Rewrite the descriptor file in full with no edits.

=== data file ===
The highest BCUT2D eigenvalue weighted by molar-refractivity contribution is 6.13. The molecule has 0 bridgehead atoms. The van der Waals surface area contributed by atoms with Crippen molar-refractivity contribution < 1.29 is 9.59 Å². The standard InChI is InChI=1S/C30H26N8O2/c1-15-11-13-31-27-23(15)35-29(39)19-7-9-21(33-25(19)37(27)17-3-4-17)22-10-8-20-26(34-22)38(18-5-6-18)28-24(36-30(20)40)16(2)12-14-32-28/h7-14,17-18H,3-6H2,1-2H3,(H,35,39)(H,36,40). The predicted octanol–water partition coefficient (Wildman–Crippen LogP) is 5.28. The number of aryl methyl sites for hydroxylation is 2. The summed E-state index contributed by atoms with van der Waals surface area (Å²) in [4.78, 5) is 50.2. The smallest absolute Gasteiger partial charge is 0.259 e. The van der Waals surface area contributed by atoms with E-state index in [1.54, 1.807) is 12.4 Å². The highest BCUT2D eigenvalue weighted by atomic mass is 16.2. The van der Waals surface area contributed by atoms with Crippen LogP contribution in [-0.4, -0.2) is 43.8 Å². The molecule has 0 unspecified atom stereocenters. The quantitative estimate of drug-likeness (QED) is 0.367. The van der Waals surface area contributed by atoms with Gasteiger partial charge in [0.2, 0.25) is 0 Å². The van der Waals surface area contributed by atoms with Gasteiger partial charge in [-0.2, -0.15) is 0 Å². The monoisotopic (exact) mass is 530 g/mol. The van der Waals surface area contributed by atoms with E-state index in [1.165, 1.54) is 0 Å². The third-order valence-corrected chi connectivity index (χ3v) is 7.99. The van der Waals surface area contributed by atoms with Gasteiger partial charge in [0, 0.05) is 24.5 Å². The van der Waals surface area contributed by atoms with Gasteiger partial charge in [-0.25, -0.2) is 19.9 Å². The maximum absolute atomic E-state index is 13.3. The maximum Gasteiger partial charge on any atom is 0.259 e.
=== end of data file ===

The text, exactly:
The highest BCUT2D eigenvalue weighted by molar-refractivity contribution is 6.13. The molecule has 0 bridgehead atoms. The van der Waals surface area contributed by atoms with Crippen molar-refractivity contribution < 1.29 is 9.59 Å². The standard InChI is InChI=1S/C30H26N8O2/c1-15-11-13-31-27-23(15)35-29(39)19-7-9-21(33-25(19)37(27)17-3-4-17)22-10-8-20-26(34-22)38(18-5-6-18)28-24(36-30(20)40)16(2)12-14-32-28/h7-14,17-18H,3-6H2,1-2H3,(H,35,39)(H,36,40). The predicted octanol–water partition coefficient (Wildman–Crippen LogP) is 5.28. The number of aryl methyl sites for hydroxylation is 2. The summed E-state index contributed by atoms with van der Waals surface area (Å²) in [4.78, 5) is 50.2. The smallest absolute Gasteiger partial charge is 0.259 e. The van der Waals surface area contributed by atoms with E-state index in [1.54, 1.807) is 12.4 Å². The highest BCUT2D eigenvalue weighted by atomic mass is 16.2. The van der Waals surface area contributed by atoms with Crippen LogP contribution in [-0.4, -0.2) is 43.8 Å². The molecule has 0 unspecified atom stereocenters. The quantitative estimate of drug-likeness (QED) is 0.367. The van der Waals surface area contributed by atoms with Gasteiger partial charge in [0.2, 0.25) is 0 Å². The van der Waals surface area contributed by atoms with Gasteiger partial charge in [-0.2, -0.15) is 0 Å². The monoisotopic (exact) mass is 530 g/mol. The van der Waals surface area contributed by atoms with E-state index in [1.165, 1.54) is 0 Å². The third-order valence-corrected chi connectivity index (χ3v) is 7.99. The van der Waals surface area contributed by atoms with Gasteiger partial charge in [0, 0.05) is 24.5 Å². The van der Waals surface area contributed by atoms with Gasteiger partial charge in [-0.25, -0.2) is 19.9 Å². The maximum absolute atomic E-state index is 13.3. The maximum Gasteiger partial charge on any atom is 0.259 e.